A friend who has been a devoted Honda Goldwing fan for years is seriously considering buying a BMW K 1600 GTL now that it comes with a reverse gear.
He’s tested the big Beemer before and was impressed with the handling, light feeling and features, but the lack of a reverse gear was the sticking point.
Back at the launch of the K 1600 models in 2011 I asked why BMW didn’t include a reverse gear like the Wing, but they said it would add too much weight.
Similarly, I asked Honda why they didn’t have an electric windscreen like the K 1600 and they said it would add too much weight.
Now the K 1600 GTL arrives with both and the weight hasn’t changed from 321kg dry.
At the recent BMW Range Day in Melbourne I was given the opportunity of a short test ride on the new GT Sport with reverse and Shift Assistant Pro fitted as ex-factory options.
So basically it was a GTL without the top box.
What a weapon it is!
Even on a short ride around the tight and twisty roads and bumpy hills of Mt Macedon on an extremely hot day, the big Beemer felt like a much smaller bike.
The S 1000 RR leading the pack simply couldn’t get away from the GT. And although it felt much like a race, it also felt supremely comfortable.
This thing hauls. And it will haul all the way around Australia in long and comfortable stints.
BMW Motorrad Australia Miles Davis told me I should pin it in first gear until it redlines, then shift gears without using the clutch.
So I did as I was told.
The result is probably the closest thing to being in an F1 car that a mere mortal can experience.
Fire up the six-pot engine and it hums like a turbine jet. You can hardly feel any vibration at all.
Wing lovers go all weak in the knees at the creamy smoothness of Honda’s flat six. They would simply die at the extra creamy smoothness of this engine.
But that refinement belies the latent raw power unleashed when you do as Miles suggests.
Pinning it in first gear through to the redline blurs the scenery and draws the blood from your eye sockets. Consequently, I wasn’t quite sure what crazy speed I had reached when I flicked up the gear lever without using any clutch.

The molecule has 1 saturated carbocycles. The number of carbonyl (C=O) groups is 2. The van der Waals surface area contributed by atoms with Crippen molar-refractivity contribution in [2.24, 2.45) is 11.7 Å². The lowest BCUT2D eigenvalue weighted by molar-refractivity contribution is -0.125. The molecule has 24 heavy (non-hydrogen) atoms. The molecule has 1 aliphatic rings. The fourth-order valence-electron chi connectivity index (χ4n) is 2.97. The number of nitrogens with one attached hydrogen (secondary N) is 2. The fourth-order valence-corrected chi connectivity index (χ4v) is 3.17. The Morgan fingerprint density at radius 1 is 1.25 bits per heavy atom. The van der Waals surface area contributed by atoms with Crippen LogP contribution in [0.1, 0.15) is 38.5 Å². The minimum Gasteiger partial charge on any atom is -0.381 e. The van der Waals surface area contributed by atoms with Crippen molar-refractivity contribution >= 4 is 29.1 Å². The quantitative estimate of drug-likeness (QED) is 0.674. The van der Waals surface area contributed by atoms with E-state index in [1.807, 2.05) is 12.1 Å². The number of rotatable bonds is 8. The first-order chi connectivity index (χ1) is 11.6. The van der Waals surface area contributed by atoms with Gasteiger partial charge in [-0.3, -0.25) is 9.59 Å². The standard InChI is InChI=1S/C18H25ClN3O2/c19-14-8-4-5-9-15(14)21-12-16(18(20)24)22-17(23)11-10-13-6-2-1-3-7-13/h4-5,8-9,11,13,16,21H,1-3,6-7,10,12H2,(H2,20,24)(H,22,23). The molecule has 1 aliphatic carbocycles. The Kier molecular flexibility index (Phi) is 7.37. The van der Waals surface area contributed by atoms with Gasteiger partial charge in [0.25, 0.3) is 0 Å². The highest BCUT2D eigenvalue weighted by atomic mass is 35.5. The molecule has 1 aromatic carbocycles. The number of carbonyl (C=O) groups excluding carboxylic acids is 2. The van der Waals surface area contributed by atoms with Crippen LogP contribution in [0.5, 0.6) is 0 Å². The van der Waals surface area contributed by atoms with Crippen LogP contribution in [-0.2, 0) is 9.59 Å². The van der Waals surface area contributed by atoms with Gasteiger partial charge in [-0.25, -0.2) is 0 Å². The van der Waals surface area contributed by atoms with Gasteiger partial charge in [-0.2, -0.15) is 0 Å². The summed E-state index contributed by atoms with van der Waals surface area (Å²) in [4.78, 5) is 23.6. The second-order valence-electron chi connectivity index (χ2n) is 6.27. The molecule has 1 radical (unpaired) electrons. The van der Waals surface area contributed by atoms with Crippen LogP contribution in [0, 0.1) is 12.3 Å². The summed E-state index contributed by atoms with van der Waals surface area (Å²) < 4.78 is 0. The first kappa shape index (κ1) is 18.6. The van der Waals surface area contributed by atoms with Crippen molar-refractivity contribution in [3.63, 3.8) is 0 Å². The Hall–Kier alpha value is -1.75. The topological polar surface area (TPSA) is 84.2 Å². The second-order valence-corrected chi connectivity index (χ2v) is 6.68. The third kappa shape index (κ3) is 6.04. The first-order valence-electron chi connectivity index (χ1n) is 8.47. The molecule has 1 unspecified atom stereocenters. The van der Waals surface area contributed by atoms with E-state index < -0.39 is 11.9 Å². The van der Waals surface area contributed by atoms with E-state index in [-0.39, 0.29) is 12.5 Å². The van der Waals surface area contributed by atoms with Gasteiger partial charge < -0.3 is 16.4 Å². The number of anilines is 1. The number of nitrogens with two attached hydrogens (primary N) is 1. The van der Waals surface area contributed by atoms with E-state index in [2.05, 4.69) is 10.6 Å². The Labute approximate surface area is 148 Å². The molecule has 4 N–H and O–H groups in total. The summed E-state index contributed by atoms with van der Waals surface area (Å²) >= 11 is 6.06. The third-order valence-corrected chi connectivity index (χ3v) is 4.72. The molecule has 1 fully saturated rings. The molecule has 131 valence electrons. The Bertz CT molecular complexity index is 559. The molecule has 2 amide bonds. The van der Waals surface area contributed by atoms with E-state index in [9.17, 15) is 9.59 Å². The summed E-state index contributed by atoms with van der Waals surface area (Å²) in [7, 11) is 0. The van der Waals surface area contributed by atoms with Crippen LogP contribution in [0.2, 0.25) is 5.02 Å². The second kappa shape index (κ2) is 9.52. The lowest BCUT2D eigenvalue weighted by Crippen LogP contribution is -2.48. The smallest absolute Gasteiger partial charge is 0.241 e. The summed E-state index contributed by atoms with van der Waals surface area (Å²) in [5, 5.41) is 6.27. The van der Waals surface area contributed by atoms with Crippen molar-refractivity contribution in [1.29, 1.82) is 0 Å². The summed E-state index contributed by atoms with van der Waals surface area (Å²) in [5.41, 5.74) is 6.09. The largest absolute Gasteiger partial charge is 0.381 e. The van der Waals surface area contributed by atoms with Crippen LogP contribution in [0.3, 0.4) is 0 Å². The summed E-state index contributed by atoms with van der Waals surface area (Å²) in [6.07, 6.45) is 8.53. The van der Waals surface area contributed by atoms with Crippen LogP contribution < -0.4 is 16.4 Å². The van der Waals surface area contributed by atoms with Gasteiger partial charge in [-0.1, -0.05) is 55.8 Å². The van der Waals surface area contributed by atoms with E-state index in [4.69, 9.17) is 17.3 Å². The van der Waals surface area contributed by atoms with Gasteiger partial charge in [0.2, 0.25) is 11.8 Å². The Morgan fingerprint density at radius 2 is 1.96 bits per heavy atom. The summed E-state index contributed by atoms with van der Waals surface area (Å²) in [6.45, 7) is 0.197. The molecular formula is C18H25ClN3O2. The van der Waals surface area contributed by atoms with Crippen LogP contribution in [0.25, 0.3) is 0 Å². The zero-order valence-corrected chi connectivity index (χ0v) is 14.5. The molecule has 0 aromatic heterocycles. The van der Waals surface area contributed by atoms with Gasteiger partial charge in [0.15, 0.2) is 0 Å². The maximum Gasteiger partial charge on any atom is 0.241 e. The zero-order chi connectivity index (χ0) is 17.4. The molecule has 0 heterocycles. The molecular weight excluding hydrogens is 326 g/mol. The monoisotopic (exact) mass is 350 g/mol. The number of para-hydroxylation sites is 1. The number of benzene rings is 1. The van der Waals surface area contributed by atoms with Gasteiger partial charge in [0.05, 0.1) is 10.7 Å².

I was expecting all sorts of mechanical noise and jerkiness, but it simply changed its screaming F1 noise frequency, slipped silently into gear and the scenery blurred like the universe in Star Wars when they hit warp speed.
The same goes for all the gears up and down. In fact, I only used the clutch on take-off and landing!
British market research by the firm Technavio has found that demand for semi-automatic transmission (quickshifters, dual clutch and scooter centrifugal clutch) will increase 21% in the next five years.
As for the electric reverse gear, it’s called Reverse assist, because it’s not a gear.
It’s actually a reversing of the electric starter motor, the same as in the Wing.
Switch on the engine, engage the “R” button and then hit the ignition and it will start slowly moving backward.
There are so many hi-tech and low-tech features on this bike, it would take a review twice as long to mention them all.
But I will mention the electric windscreen which is a must. At warp speed it wanted to spit me off in a turbulent stream, but then I hit the windscreen button and the screen rose and cocooned me in a bubble of still air.
There is also GPS, electric suspension, ABS Pro, Dynamic Traction Control DTC, keyless starting, hill start control, adaptive xenon headlights, Brembo brakes, grip and seat heating, height-adjustable seats, multi-controller, three riding modes, cruise control, etc.
And next year, the K 1600 models will also get the SOS button as an ex-factory or aftermarket option.
It’s called Intelligent Emergency Call and it automatically contacts emergency services if the bike detects it has been involved in a crash. You can deactivate it or you can manually call.
BMW Motorrad Australia boss Andreas Lundgren says there are still some issues to work through with network coverage in Australia, but he hopes to have it available in 2018.
If you want to cruise around the nation in absolute comfort with F1 power and all the technology you can imagine, the K 1600 series is the ultimate. It will make the Goldwing look and feel like a World War II battleship by comparison.
The big Beemer touring series grows this year with the launch of the K 1600 B in September. Price is yet to be announced.
Meanwhile, the 2017 K 1600 GT costs $36,490 (Sport $38,490) and the updated K 1600 GTL arrives in May at $37,990 (Elegance $40,490).
Updates for 2017 include Euro4 engine with no loss of power or torque (118kW and 175Nm), improved electronic suspension and updated instruments.